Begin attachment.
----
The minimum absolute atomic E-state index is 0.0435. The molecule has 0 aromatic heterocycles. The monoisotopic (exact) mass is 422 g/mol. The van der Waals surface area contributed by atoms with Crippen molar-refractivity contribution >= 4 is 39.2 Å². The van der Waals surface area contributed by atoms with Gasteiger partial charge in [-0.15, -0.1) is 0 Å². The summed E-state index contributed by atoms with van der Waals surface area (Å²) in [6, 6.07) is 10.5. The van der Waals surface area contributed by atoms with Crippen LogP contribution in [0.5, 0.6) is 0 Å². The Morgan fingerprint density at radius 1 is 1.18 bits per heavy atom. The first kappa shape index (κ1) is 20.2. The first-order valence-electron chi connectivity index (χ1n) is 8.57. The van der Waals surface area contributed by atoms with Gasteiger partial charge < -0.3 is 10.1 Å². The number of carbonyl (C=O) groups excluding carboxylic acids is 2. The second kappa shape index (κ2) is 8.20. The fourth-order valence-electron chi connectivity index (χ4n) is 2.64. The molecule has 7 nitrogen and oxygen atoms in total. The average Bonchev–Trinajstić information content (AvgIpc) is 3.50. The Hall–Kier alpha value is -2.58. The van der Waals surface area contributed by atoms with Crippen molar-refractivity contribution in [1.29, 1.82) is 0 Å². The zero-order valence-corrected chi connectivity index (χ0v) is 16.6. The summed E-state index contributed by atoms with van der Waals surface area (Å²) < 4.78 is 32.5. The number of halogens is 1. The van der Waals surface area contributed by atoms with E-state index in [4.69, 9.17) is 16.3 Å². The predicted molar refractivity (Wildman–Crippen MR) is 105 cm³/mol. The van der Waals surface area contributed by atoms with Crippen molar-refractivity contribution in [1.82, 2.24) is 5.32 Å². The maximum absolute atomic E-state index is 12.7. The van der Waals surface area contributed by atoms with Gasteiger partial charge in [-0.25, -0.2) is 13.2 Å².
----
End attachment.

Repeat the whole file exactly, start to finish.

The minimum absolute atomic E-state index is 0.0435. The molecule has 0 aromatic heterocycles. The monoisotopic (exact) mass is 422 g/mol. The van der Waals surface area contributed by atoms with Crippen molar-refractivity contribution >= 4 is 39.2 Å². The van der Waals surface area contributed by atoms with Gasteiger partial charge in [-0.15, -0.1) is 0 Å². The summed E-state index contributed by atoms with van der Waals surface area (Å²) in [6, 6.07) is 10.5. The van der Waals surface area contributed by atoms with Crippen LogP contribution in [0.5, 0.6) is 0 Å². The Morgan fingerprint density at radius 1 is 1.18 bits per heavy atom. The first kappa shape index (κ1) is 20.2. The first-order valence-electron chi connectivity index (χ1n) is 8.57. The van der Waals surface area contributed by atoms with Gasteiger partial charge < -0.3 is 10.1 Å². The number of carbonyl (C=O) groups excluding carboxylic acids is 2. The second kappa shape index (κ2) is 8.20. The fourth-order valence-electron chi connectivity index (χ4n) is 2.64. The molecule has 7 nitrogen and oxygen atoms in total. The average Bonchev–Trinajstić information content (AvgIpc) is 3.50. The Hall–Kier alpha value is -2.58. The van der Waals surface area contributed by atoms with Crippen molar-refractivity contribution in [1.29, 1.82) is 0 Å². The zero-order valence-corrected chi connectivity index (χ0v) is 16.6. The summed E-state index contributed by atoms with van der Waals surface area (Å²) < 4.78 is 32.5. The number of halogens is 1. The van der Waals surface area contributed by atoms with E-state index in [4.69, 9.17) is 16.3 Å². The predicted molar refractivity (Wildman–Crippen MR) is 105 cm³/mol. The van der Waals surface area contributed by atoms with Crippen molar-refractivity contribution in [1.82, 2.24) is 5.32 Å². The maximum absolute atomic E-state index is 12.7. The van der Waals surface area contributed by atoms with Gasteiger partial charge in [-0.25, -0.2) is 13.2 Å².